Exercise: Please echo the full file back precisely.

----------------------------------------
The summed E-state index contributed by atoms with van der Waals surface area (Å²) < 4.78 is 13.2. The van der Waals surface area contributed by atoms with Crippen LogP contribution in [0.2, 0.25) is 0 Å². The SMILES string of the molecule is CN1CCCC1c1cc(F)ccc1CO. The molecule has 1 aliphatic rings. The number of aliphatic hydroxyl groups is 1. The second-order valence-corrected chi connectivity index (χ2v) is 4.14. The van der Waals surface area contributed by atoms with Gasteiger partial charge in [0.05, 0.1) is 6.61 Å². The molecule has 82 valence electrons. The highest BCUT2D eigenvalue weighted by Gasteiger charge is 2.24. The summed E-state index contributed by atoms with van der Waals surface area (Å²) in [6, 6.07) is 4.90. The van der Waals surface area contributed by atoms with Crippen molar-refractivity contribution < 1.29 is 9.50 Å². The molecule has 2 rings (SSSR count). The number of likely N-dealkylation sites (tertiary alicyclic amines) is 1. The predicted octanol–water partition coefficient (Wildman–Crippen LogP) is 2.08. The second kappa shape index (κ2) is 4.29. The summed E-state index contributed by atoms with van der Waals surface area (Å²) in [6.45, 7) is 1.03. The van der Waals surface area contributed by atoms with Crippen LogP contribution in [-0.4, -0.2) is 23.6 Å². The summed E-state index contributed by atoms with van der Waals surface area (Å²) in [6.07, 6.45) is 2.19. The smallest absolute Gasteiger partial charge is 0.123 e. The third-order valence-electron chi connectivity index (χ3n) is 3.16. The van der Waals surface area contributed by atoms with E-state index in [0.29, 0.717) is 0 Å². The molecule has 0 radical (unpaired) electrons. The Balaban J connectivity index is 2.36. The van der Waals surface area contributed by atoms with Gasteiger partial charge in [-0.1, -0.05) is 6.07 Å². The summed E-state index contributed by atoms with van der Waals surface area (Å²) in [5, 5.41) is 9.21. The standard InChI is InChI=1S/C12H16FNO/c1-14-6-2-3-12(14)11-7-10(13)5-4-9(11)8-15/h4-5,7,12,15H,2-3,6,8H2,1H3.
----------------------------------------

The summed E-state index contributed by atoms with van der Waals surface area (Å²) < 4.78 is 13.2. The van der Waals surface area contributed by atoms with Crippen LogP contribution in [0.2, 0.25) is 0 Å². The SMILES string of the molecule is CN1CCCC1c1cc(F)ccc1CO. The molecule has 1 aliphatic rings. The number of aliphatic hydroxyl groups is 1. The second-order valence-corrected chi connectivity index (χ2v) is 4.14. The van der Waals surface area contributed by atoms with Gasteiger partial charge in [0.05, 0.1) is 6.61 Å². The molecule has 82 valence electrons. The highest BCUT2D eigenvalue weighted by Gasteiger charge is 2.24. The summed E-state index contributed by atoms with van der Waals surface area (Å²) in [6, 6.07) is 4.90. The van der Waals surface area contributed by atoms with Crippen molar-refractivity contribution < 1.29 is 9.50 Å². The molecule has 2 rings (SSSR count). The number of likely N-dealkylation sites (tertiary alicyclic amines) is 1. The predicted octanol–water partition coefficient (Wildman–Crippen LogP) is 2.08. The second kappa shape index (κ2) is 4.29. The summed E-state index contributed by atoms with van der Waals surface area (Å²) in [6.45, 7) is 1.03. The van der Waals surface area contributed by atoms with Crippen LogP contribution in [-0.4, -0.2) is 23.6 Å². The summed E-state index contributed by atoms with van der Waals surface area (Å²) in [6.07, 6.45) is 2.19. The smallest absolute Gasteiger partial charge is 0.123 e. The third-order valence-electron chi connectivity index (χ3n) is 3.16. The van der Waals surface area contributed by atoms with E-state index in [0.29, 0.717) is 0 Å². The molecule has 0 radical (unpaired) electrons. The Balaban J connectivity index is 2.36. The van der Waals surface area contributed by atoms with Gasteiger partial charge in [-0.1, -0.05) is 6.07 Å². The summed E-state index contributed by atoms with van der Waals surface area (Å²) in [5, 5.41) is 9.21. The standard InChI is InChI=1S/C12H16FNO/c1-14-6-2-3-12(14)11-7-10(13)5-4-9(11)8-15/h4-5,7,12,15H,2-3,6,8H2,1H3.